The Jacobson's organ is an olfactory sense organ in many species of animals. It allows them to perceive pheromones, or chemical messages, from other animals of the same species.
Other People Are Reading
Sensing pheromones with the Jacobson's organ is important for animals because these chemical stimuli help determine reproductive and other social behaviours. Pheromones are found in animals' scent glands, saliva, faeces and urine.
In mammals and reptiles, the Jacobson's organ is located in the roof of the mouth and consists of two fluid-filled sacs that are attached to the nasal cavity.
Many species, including cats and dogs, use what is called the Flehmen reaction to increase their perception of pheromones with the Jacobson's organ. This process involves lifting their upper lips and opening their mouths to enhance the opening of the ducts connected to the organ.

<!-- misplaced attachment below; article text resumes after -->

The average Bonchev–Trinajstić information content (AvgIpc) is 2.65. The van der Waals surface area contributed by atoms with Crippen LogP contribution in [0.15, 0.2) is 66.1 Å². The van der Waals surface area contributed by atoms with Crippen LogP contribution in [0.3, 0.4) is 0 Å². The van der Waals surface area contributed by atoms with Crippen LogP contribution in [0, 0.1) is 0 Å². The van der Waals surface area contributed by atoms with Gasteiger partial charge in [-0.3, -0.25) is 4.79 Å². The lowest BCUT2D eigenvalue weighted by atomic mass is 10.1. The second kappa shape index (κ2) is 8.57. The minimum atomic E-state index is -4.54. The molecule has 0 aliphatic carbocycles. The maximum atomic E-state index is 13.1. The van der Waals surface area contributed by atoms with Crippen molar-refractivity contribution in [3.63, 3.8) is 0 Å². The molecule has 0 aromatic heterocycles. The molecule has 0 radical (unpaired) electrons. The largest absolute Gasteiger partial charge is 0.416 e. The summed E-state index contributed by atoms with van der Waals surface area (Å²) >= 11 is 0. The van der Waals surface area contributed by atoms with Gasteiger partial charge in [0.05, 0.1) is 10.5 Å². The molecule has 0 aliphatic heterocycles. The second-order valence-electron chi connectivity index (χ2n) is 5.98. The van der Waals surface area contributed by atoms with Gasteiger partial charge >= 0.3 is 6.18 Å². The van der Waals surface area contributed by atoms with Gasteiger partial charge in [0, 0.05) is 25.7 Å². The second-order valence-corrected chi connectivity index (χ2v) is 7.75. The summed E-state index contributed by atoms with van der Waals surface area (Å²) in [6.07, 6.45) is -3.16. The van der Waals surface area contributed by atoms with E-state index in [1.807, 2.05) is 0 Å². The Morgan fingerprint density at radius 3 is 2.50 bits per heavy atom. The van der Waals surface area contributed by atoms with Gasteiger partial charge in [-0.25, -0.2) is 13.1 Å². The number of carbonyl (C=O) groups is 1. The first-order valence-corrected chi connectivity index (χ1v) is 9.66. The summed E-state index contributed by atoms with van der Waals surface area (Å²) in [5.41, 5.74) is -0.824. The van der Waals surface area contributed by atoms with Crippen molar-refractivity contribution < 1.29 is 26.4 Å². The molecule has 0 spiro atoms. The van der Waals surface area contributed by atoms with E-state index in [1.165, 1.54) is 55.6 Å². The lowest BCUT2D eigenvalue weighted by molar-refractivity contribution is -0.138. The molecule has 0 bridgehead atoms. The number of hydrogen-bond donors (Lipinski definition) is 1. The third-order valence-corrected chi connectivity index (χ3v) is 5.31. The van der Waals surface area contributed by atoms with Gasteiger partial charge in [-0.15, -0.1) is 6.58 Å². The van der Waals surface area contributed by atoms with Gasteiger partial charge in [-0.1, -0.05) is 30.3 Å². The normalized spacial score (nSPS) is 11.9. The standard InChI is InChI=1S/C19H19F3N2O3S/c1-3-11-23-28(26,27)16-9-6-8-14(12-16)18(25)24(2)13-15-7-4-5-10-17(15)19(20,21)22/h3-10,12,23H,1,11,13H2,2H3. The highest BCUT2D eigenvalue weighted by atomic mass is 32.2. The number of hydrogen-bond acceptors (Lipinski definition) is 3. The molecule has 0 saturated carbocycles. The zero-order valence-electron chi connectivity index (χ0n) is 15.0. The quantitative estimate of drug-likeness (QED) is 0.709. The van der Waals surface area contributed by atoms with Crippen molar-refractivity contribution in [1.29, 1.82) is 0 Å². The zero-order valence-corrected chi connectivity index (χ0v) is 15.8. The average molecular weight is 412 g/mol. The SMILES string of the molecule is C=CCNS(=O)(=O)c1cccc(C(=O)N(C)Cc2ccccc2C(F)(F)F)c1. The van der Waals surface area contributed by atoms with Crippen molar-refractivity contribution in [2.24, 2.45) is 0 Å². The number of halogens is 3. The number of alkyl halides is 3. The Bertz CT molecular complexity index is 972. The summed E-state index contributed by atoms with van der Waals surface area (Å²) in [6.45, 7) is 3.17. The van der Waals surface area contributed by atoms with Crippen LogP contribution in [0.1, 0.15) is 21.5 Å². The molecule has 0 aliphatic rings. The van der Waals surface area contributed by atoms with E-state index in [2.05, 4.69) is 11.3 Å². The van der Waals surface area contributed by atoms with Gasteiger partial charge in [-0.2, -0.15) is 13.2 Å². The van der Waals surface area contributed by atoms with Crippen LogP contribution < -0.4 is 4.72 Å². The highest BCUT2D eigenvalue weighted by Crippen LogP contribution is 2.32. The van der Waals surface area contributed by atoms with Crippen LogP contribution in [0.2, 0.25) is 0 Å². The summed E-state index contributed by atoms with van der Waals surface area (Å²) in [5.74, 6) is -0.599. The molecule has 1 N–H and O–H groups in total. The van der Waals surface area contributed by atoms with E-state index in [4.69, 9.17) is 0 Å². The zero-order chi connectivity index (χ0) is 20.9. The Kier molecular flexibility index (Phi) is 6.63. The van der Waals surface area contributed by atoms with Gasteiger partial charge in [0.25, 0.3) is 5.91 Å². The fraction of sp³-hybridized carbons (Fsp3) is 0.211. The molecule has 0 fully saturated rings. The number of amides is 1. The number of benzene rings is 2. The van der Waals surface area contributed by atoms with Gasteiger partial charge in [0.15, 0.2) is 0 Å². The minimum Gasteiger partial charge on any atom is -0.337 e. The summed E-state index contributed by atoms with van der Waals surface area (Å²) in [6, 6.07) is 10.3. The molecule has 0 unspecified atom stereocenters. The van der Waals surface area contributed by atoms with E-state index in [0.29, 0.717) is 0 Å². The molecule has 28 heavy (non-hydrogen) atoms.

When a snake or lizard flicks out its tongue, it is actually picking up scent particles, according to Worldbook.com. When it pulls in its tongue again, it transfers the scent to the Jacobson's organ, allowing it to detect odours.
Peter Burnham, of the department of Physiology and Pharmacology at the University of Bristol, England, says that as humans evolved, the genes necessary for the Jacobson's organ's function became redundant. Therefore, it is highly unlikely that the organ plays a role in human behaviour, he says.
- 20 of the funniest online reviews ever
- 14 Biggest lies people tell in online dating sites
- Hilarious things Google thinks you're trying to search for